Jim Bradshaw, a Salt Lake attorney who works largely on search and seizure cases, said as more courts consider that reasoning focused on a person's property rights, they may come to restrict how far police can go in trying to gather evidence from cars.

"It conceivably could limit K-9 searches by law enforcement," he said. "Even though chalk is the most old school approach to gathering evidence, this approach of looking at it as trespass — that it is a trespass — is important."

For example, in November troopers pulled over a man in Tooele County and seized about $90,000 from his car after a drug-sniffing dog jumped in through the window, apparently alerting officers to drugs. But no illegal substances were found and a court last month ordered the Utah Highway Patrol to repay the driver, who became Bradshaw's client. Under the same point of view the court took in this week's chalk case, the police dog jumping through the window could be considered an unconstitutional search, Bradshaw said.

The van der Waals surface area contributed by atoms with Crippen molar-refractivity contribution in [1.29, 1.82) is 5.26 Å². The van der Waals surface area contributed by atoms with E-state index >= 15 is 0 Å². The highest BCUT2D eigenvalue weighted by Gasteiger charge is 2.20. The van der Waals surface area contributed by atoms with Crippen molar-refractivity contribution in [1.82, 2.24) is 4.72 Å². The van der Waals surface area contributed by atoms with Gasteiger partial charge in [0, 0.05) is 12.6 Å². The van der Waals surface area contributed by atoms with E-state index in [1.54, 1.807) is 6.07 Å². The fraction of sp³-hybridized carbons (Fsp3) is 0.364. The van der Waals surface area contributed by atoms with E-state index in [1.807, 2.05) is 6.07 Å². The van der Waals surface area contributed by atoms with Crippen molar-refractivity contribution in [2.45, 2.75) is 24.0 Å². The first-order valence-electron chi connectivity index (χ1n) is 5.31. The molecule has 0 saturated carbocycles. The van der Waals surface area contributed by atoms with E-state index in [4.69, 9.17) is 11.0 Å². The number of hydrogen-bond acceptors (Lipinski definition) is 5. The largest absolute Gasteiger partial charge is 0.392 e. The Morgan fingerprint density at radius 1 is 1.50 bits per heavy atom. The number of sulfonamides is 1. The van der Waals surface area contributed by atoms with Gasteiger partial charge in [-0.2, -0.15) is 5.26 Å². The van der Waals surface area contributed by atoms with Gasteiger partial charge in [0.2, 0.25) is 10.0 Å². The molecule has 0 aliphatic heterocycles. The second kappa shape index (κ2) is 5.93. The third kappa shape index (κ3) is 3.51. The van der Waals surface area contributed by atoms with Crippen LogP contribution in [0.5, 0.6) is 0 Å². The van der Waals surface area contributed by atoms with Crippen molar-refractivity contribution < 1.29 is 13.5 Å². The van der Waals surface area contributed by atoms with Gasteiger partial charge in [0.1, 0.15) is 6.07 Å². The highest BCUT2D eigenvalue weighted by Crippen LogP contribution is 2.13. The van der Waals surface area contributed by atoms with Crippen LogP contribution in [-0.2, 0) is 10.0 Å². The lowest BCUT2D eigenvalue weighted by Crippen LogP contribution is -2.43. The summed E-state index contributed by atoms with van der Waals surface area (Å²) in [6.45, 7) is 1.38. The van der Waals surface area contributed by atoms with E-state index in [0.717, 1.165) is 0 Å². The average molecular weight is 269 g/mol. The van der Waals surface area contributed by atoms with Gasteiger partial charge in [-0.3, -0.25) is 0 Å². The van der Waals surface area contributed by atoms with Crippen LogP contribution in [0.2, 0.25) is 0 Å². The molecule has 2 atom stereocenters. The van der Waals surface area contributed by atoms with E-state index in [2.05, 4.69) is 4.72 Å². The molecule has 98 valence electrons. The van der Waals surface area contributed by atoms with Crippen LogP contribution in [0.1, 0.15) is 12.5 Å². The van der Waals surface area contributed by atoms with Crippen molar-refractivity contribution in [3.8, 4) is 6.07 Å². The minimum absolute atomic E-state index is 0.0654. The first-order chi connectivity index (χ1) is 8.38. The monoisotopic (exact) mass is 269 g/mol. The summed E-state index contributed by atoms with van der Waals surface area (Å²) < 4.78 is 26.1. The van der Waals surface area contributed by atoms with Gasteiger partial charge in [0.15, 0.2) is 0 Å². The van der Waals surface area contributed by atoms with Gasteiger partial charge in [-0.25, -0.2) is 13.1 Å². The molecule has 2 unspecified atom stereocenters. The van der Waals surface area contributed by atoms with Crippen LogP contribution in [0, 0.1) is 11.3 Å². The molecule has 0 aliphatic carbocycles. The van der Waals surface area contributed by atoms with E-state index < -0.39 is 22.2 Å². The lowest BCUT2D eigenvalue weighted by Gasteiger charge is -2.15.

In Utah County, another driver is alleging unlawful search after police touched his car as part of an investigation. The same principle applies, said the driver's attorney Doug Thompson, even though "the contact was pretty minimal."

Earlier this year, Thompson points out, another federal court out of Texas found that knocking on a person's tire to see if there are drugs inside and without a warrant is unconstitutional.

There's no telling whether the U.S. Supreme Court would take up the chalking case if the city of Saginaw appeals, Thompson said, but "it would be cool if this one went up, because there's not so much at stake for either of the participants, but the principle is really important."